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. Last Updated: 07/27/2016

Stats Fall Short in New Economy

LONDON -- There are three kinds of lies, said Benjamin Disraeli, a 19th-century British prime minister: lies, damned lies and statistics.


Many economists would agree, and the problem is getting worse as economies shift rapidly into the service sector. The data simply aren't keeping up.


"One of the issues in the U.S. undoubtedly is that the economy is largely now a service-sector economy, and most of the data are on manufacturing," said Robin Marshall, chief economist at Chase in London.


At least the United States produces data in a timely fashion. European countries, particularly Germany, still struggle to present even basic statistics.


Some frustrated economists now are creating their own measures to get a truer economic picture -- and little wonder. Consider some statistical anomalies:


?The U.S. employment figure, among the world's most influential economic statistics, soars by 624,000 in February after a drop of 188,000 in January, shows growth of around 200,000 in most of the summer months, then drops like a stone in September with a decline of 40,000.


?Belgium no longer counts people looking for work if they are over 50 and have received unemployment benefits for a year. As a result, only 14,970 of the 39,812 decrease in unemployment during the first six months of the year was attributable to job creation.


?Eurostat, the European Union's statistical agency, reported German unemployment at 8.9 percent in July and Spanish unemployment at 21.3 percent. Those two countries themselves reported rates of 10.2 percent and 13.7 percent.


Analysts say that while markets have learned to live with such statistical nightmares, there is a growing problem with the relevance of current statistics.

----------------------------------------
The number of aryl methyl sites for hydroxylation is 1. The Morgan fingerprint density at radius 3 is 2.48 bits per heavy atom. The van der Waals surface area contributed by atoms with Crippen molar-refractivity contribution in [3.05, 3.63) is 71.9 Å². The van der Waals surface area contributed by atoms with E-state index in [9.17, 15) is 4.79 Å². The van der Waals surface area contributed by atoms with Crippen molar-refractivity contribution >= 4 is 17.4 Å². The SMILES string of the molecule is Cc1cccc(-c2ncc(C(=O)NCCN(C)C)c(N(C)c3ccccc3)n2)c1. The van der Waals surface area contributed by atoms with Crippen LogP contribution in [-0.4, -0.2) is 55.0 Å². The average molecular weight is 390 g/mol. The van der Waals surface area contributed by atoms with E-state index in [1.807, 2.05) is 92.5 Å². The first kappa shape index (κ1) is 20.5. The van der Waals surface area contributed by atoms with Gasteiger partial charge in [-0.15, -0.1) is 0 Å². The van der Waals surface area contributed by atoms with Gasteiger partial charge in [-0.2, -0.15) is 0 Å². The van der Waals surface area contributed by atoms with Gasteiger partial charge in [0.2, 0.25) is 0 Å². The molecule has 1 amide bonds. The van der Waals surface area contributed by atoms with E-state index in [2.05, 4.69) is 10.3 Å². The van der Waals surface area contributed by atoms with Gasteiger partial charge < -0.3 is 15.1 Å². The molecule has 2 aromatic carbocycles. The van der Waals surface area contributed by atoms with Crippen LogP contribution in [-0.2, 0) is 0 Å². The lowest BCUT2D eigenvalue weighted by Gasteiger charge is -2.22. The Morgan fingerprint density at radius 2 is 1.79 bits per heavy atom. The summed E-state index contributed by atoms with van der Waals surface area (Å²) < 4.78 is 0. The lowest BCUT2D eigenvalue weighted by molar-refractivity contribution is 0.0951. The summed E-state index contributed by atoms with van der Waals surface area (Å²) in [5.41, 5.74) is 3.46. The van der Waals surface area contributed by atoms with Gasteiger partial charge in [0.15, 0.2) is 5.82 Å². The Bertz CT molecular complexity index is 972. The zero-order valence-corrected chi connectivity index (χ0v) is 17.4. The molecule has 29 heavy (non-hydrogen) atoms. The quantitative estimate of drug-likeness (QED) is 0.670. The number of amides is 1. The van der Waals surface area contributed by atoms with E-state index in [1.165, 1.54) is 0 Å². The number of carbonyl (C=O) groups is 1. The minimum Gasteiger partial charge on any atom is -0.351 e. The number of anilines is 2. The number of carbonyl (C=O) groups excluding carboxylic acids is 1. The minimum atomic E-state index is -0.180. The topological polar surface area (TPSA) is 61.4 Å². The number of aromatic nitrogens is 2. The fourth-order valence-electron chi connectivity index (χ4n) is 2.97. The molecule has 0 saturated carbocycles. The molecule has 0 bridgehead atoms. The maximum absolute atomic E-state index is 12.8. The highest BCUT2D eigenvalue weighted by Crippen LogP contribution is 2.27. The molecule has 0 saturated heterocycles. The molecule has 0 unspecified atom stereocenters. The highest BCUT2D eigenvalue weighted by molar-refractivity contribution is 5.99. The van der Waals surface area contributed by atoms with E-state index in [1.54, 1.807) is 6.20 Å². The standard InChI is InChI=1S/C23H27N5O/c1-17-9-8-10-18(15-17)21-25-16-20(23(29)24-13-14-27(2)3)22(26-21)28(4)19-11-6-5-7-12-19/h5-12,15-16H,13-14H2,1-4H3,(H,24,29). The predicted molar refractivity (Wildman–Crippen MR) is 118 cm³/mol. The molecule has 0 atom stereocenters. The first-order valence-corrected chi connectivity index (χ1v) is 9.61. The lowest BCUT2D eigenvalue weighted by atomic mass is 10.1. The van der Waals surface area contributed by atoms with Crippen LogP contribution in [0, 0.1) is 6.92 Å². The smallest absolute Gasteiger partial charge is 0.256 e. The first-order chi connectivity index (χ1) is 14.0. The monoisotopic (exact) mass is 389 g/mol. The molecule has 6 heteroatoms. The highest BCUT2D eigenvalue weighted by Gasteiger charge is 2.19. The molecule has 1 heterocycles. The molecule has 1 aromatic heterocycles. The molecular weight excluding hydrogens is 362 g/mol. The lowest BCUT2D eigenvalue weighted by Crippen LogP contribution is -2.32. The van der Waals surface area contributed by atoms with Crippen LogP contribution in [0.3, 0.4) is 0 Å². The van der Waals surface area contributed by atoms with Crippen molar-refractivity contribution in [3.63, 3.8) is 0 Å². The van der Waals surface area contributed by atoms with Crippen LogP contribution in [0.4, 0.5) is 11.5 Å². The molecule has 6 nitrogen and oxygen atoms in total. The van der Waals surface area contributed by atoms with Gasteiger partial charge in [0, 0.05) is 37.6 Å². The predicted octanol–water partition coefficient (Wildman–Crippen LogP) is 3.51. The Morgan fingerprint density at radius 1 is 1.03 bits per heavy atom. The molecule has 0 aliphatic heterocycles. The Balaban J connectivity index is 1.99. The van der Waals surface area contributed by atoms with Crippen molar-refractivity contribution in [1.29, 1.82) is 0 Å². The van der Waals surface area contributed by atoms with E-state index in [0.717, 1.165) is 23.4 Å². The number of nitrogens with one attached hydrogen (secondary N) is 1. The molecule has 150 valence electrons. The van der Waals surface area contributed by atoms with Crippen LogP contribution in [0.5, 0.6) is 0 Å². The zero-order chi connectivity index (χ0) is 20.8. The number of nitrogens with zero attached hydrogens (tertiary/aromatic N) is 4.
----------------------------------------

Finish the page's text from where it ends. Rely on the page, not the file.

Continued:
Data such as producer prices, wholesale prices, industrial production and business inventories are important, but do not give a clear view of an economy that employs more people in fast-food outlets than on factory floors.


"The problem is, specific service-sector data is harder to come by," said Stephen Lewis, director of research at London Bond Broking. "It is very easy to count tons of steel produced, but very difficult to measure the provision of a service."


U.S. payroll data have taken on huge significance during the 1990s, sending markets into fits every month when the figures are released.


Such obsession is justified to an extent, said Michael O'Hanlon, chief international economist at PaineWebber in London.


Labor makes up around three-quarters of a company's costs, and payrolls can indicate inflationary pressures across sectors, he said.


What the market initially fails to note, he said is that "the rise in payrolls may not be a problem because the nature of the labor market may be changing."


As wages rise, for example, benefits may shrink as companies use more outside contractors, consultants and part-time workers -- a trend evident in the burgeoning computer industry.


Meanwhile, surveys from agencies outside the government, such as the U.S. National Association of Purchasing Management, are becoming more prevalent -- and more relevant.


Federal Reserve Chairman Alan Greenspan in particular has assiduously turned to a broader range of data, analysts say. That is why he kept interest rates steady throughout the spring and summer, while markets feared inflation because of employment growth.


"He is right in his judgment that the U.S. economy is not behaving according to the pattern which it has sewn in the past, and he needs to exercise a lot of discretion in judging what each piece of data means," said Lewis at London Bond Broking.


This idea is gradually dawning on markets, and like U.S. money supply in the 1980s and British trade data in the 1970s, payrolls may eventually lose their predominance.


Some European countries still have trouble providing even minimal raw data, analysts say.


In Germany, for example, there is the barest schedule of releases, and even vital numbers like M3 money supply arrive with little or no notice.


Economists say astute economic fortune-tellers rely heavily on their own pool of indices.


O'Hanlon said PaineWebber has recently come up with a "Phindex," or "policy happiness index," which measures the state of a bond market's "contentment with policy." The index rises as unemployment goes up and inflation falls.


He also takes a more pragmatic approach.


"I know it sounds daft, but you can check with a London cabbie," he said. "In the recession of 1991 to 1992, they were doing little business, but it's pretty buoyant at the moment."